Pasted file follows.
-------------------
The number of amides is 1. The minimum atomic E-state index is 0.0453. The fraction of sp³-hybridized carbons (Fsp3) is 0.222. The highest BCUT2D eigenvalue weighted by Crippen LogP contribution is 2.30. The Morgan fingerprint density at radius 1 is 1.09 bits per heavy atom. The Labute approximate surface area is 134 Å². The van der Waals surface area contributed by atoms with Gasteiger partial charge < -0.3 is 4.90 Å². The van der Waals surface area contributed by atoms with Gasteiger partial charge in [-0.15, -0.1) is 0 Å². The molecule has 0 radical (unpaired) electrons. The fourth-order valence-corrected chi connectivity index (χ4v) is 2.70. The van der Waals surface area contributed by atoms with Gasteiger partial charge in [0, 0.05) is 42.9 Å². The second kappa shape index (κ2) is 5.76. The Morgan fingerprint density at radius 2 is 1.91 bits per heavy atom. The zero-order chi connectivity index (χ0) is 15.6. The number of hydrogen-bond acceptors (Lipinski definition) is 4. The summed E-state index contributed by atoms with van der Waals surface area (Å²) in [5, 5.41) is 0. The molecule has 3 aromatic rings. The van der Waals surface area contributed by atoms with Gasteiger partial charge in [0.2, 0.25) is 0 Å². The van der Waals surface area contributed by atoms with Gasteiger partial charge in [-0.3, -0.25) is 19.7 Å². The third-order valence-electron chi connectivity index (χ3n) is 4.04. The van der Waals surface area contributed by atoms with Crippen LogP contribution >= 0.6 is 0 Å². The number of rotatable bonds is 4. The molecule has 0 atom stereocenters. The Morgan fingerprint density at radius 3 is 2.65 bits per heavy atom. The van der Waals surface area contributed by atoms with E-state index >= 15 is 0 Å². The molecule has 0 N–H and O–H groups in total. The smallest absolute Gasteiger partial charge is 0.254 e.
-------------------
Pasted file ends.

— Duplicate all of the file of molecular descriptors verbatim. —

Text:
The number of amides is 1. The minimum atomic E-state index is 0.0453. The fraction of sp³-hybridized carbons (Fsp3) is 0.222. The highest BCUT2D eigenvalue weighted by Crippen LogP contribution is 2.30. The Morgan fingerprint density at radius 1 is 1.09 bits per heavy atom. The Labute approximate surface area is 134 Å². The van der Waals surface area contributed by atoms with Gasteiger partial charge < -0.3 is 4.90 Å². The van der Waals surface area contributed by atoms with Gasteiger partial charge in [-0.15, -0.1) is 0 Å². The molecule has 0 radical (unpaired) electrons. The fourth-order valence-corrected chi connectivity index (χ4v) is 2.70. The van der Waals surface area contributed by atoms with Gasteiger partial charge in [0, 0.05) is 42.9 Å². The second kappa shape index (κ2) is 5.76. The Morgan fingerprint density at radius 2 is 1.91 bits per heavy atom. The zero-order chi connectivity index (χ0) is 15.6. The number of hydrogen-bond acceptors (Lipinski definition) is 4. The summed E-state index contributed by atoms with van der Waals surface area (Å²) in [5, 5.41) is 0. The molecule has 3 aromatic rings. The van der Waals surface area contributed by atoms with Gasteiger partial charge in [0.2, 0.25) is 0 Å². The van der Waals surface area contributed by atoms with Gasteiger partial charge in [-0.3, -0.25) is 19.7 Å². The third-order valence-electron chi connectivity index (χ3n) is 4.04. The van der Waals surface area contributed by atoms with Crippen LogP contribution >= 0.6 is 0 Å². The number of rotatable bonds is 4. The molecule has 0 atom stereocenters. The Morgan fingerprint density at radius 3 is 2.65 bits per heavy atom. The van der Waals surface area contributed by atoms with E-state index >= 15 is 0 Å². The molecule has 0 N–H and O–H groups in total. The smallest absolute Gasteiger partial charge is 0.254 e.